The New York Department of Environmental Conservation is currently working on a “conceptual draft scope” document for their Long Island Nitrogen Action Plan, designed to address the harm that excess nitrogen from septic systems and fertilizers is doing to our aquatic and marine ecosystems.
Members of the public will have a chance to discuss the plan with DEC representatives next Tuesday, Feb. 2 from 1 to 3 p.m. at the Suffolk County Community College Culinary Arts and Hospitality Center at 20 East Main Street in Riverhead. They’re asking prospective attendees to RSVP here.
The full scoping document is online here.
The plan, called LINAP by the DEC, will provide an assessment of existing groundwater quality and quantity and surface water quality data and then determine nitrogen load reduction targets and projects that can be used to meet those goals.
According to the scoping document, the “migration of nitrogen in groundwater is impairing surface water embayments at crisis levels.”
While public health professionals have long used the threshold of 10 parts per million of nitrogen as the maximum safe level in drinking water, the marine and aquatic ecosystems where the water from Long Island’s aquifers eventually drains face major disruptions at as little as .3 to .4 parts per million of nitrogen, causing excessive algae growth and “dead zones” where there is no oxygen in water bodies.
Excess nitrogen also causes marsh grasses to grow more shallow roots, because the nitrogen is readily available on the surface of the marsh, leading to further degradation of the salt marshes that protect Long Island from the impact of storm waves.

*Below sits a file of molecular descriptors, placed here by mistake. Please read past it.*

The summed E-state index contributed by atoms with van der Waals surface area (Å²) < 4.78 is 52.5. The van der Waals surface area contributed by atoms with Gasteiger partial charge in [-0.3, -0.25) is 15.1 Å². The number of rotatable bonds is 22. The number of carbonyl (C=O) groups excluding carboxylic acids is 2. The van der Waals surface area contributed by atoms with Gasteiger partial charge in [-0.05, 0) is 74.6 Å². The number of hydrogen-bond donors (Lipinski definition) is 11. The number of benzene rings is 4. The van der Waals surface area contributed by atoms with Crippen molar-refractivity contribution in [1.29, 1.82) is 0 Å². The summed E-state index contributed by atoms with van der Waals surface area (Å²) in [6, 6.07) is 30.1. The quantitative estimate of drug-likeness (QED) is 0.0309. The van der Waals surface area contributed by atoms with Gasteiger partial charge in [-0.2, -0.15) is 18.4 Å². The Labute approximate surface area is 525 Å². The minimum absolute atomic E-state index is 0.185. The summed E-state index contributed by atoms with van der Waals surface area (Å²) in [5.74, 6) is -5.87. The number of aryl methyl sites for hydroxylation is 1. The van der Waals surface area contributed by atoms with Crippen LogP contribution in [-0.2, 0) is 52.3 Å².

The state has earmarked $5 million for the plan, which is expected to address the Peconic Estuary system, bays along Long Island Sound and South Shore estuaries throughout Long Island.
The plan is being drafted in two phases. The first focuses on short-term actions, and the second “will require a greater degree of technical and policy action, which will require a longer timeframe.”
Another aspect of the plan considers that when homes are raised as part of the recommendations of the anticipated U.S. Army Corps of Engineers’ Fire Island to Montauk Point Reformulation Study (FIMP), sewers may be placed in these low-lying areas to replace existing septic systems.
The plan does caution that “areas where homes are to be potentially elevated are of variable feasibility for sewering. Many areas are somewhat remote and less feasible, whereas other areas are nearer to treatment plants, or otherwise have density that could make sewering or clustering more feasible.”
The plan also recommends that communities that work together to meet nitrogen reduction goals be branded “Nitrogen Smart Communities,” similar to the “Climate Smart Communities” initiative.
More information on the plan is on the DEC’s website here.